21. Write about something challenging in your life, and then find 3 things you are grateful for in the midst of this challenge. 
  22. What are your favorite hobbies right now, and what about them do you enjoy? 
  23. What do you love about your current job or career? 
  24. Who is someone you regularly interact with who is difficult for you? What are 3 character traits of theirs that you admire? 
  25. What is a struggle you have overcome, and how did you become a better or more resilient person through it? 
  26. Describe your perfect day, and then think about what you can do to incorporate elements of that into every day. 
  27. What 5 things improve your quality of life (technologies, life hacks, tools…)?
  28. Write about a smell you love and why you love it. 
  29. What professor, mentor, or teacher taught you a valuable lesson you regularly think about? 
  30. What day of the week is your favorite, and why do you enjoy it so much? 
  31. Write a paragraph about your favorite holiday tradition. 
  32. What was the last thing you purchased for yourself that brought you a lot of enjoyment (this could be treating yourself to a cup of coffee, getting a new pair of slippers, or attending a new workout class)? What about it did you enjoy?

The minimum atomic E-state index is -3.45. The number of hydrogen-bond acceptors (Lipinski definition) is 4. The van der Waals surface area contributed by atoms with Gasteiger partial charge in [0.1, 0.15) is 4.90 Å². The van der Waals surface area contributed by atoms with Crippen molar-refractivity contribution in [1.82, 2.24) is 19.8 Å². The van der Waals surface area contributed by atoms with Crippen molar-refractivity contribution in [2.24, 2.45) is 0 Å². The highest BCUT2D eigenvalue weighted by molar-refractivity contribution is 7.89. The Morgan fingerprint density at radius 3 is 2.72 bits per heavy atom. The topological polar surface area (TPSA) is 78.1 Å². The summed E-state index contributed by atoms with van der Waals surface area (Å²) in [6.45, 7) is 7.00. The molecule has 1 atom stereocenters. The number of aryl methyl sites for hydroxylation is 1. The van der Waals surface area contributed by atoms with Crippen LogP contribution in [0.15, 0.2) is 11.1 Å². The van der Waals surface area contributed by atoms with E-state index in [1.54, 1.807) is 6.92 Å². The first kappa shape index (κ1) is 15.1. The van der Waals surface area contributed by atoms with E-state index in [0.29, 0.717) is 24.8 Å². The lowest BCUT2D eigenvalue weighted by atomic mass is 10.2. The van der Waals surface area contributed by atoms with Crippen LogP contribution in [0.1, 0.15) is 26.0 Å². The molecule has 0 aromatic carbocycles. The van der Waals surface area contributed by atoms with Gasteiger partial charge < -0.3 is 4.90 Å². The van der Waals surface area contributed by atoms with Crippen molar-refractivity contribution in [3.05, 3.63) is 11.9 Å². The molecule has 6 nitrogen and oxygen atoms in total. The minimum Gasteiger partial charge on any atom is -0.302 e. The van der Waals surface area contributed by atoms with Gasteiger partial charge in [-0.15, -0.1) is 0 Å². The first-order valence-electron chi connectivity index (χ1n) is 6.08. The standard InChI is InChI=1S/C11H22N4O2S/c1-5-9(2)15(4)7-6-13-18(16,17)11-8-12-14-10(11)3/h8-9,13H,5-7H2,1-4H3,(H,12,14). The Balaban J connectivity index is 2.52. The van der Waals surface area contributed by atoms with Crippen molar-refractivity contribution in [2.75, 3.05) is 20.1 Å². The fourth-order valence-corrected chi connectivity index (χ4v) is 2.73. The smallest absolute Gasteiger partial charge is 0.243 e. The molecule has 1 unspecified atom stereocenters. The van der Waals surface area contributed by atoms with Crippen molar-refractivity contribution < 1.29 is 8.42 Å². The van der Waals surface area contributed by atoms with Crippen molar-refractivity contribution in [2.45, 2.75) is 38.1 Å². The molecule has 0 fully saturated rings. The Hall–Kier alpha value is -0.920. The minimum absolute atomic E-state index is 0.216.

33. What’s the last thing that you got excited about? 
  34. List 5 things you are looking forward to this month. 
  35. List 5 unexpected joys you experienced last week. 

As you journal, notice if there are themes of things you’re commonly grateful for and think of ways to incorporate more of those things into your life. 

For example, if you notice that a certain person often pops up in your gratitude journal, ask them if they’d like to set up a weekly coffee date or call them the next time you go for a walk.

Or you might realize that spending time alone in calm and peaceful spaces is a common theme in your gratitude journal. Prioritize setting aside time for yourself and consider splurging on a few nice candles or cozy loungewear set that you’ll enjoy. 

Reflecting on what you’re grateful for can allow you to prioritize making space for that in your day-to-day life. 

It can be easy to get swept up in the motions or feel you need to do what others enjoy. Gratitude journaling can help you realize what is life-giving to you so you can make more space for that in your daily life rhythms. 

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Types of Gratitude Journals

There are many different ways to approach gratitude journaling. Try a few different approaches and see what works best for you!